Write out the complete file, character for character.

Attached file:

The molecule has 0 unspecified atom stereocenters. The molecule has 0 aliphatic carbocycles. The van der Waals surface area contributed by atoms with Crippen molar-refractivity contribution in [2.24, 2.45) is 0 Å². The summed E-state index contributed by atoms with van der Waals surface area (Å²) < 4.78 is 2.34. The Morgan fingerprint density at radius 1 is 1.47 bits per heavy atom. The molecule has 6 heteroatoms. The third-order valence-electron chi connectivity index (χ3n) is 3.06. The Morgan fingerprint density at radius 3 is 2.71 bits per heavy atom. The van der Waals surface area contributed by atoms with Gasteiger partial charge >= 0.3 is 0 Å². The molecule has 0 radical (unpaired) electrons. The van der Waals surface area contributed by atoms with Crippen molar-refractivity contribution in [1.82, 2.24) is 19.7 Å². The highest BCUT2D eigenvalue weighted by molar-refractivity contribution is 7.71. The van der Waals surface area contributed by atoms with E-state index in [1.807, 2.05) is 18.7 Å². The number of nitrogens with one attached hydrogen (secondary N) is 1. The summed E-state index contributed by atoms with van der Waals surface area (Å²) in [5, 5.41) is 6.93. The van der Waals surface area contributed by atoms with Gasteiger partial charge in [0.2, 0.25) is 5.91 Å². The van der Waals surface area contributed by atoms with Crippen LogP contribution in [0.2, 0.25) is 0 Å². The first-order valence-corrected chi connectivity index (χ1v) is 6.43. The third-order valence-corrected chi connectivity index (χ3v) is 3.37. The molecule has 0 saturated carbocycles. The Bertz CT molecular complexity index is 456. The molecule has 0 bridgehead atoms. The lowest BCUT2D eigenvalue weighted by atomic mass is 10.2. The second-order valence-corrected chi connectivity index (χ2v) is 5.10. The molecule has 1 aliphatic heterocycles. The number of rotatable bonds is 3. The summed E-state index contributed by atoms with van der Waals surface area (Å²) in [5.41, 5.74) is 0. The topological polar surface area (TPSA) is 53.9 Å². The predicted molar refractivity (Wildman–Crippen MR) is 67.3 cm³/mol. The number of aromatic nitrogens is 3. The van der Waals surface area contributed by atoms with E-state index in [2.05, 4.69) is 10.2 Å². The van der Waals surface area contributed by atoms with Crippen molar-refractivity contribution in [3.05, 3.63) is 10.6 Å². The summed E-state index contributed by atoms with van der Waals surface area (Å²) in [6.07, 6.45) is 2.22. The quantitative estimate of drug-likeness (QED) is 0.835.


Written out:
The molecule has 0 unspecified atom stereocenters. The molecule has 0 aliphatic carbocycles. The van der Waals surface area contributed by atoms with Crippen molar-refractivity contribution in [2.24, 2.45) is 0 Å². The summed E-state index contributed by atoms with van der Waals surface area (Å²) < 4.78 is 2.34. The Morgan fingerprint density at radius 1 is 1.47 bits per heavy atom. The molecule has 6 heteroatoms. The third-order valence-electron chi connectivity index (χ3n) is 3.06. The Morgan fingerprint density at radius 3 is 2.71 bits per heavy atom. The van der Waals surface area contributed by atoms with Gasteiger partial charge >= 0.3 is 0 Å². The molecule has 0 radical (unpaired) electrons. The van der Waals surface area contributed by atoms with Crippen molar-refractivity contribution in [1.82, 2.24) is 19.7 Å². The highest BCUT2D eigenvalue weighted by molar-refractivity contribution is 7.71. The van der Waals surface area contributed by atoms with E-state index in [1.807, 2.05) is 18.7 Å². The number of nitrogens with one attached hydrogen (secondary N) is 1. The summed E-state index contributed by atoms with van der Waals surface area (Å²) in [5, 5.41) is 6.93. The van der Waals surface area contributed by atoms with Gasteiger partial charge in [0.2, 0.25) is 5.91 Å². The van der Waals surface area contributed by atoms with Crippen LogP contribution in [0.2, 0.25) is 0 Å². The first-order valence-corrected chi connectivity index (χ1v) is 6.43. The third-order valence-corrected chi connectivity index (χ3v) is 3.37. The molecule has 0 saturated carbocycles. The Bertz CT molecular complexity index is 456. The molecule has 0 bridgehead atoms. The lowest BCUT2D eigenvalue weighted by atomic mass is 10.2. The second-order valence-corrected chi connectivity index (χ2v) is 5.10. The molecule has 1 aliphatic heterocycles. The number of rotatable bonds is 3. The summed E-state index contributed by atoms with van der Waals surface area (Å²) in [5.41, 5.74) is 0. The topological polar surface area (TPSA) is 53.9 Å². The predicted molar refractivity (Wildman–Crippen MR) is 67.3 cm³/mol. The number of aromatic nitrogens is 3. The van der Waals surface area contributed by atoms with E-state index in [2.05, 4.69) is 10.2 Å². The van der Waals surface area contributed by atoms with Crippen molar-refractivity contribution in [3.05, 3.63) is 10.6 Å². The summed E-state index contributed by atoms with van der Waals surface area (Å²) in [6.07, 6.45) is 2.22. The quantitative estimate of drug-likeness (QED) is 0.835.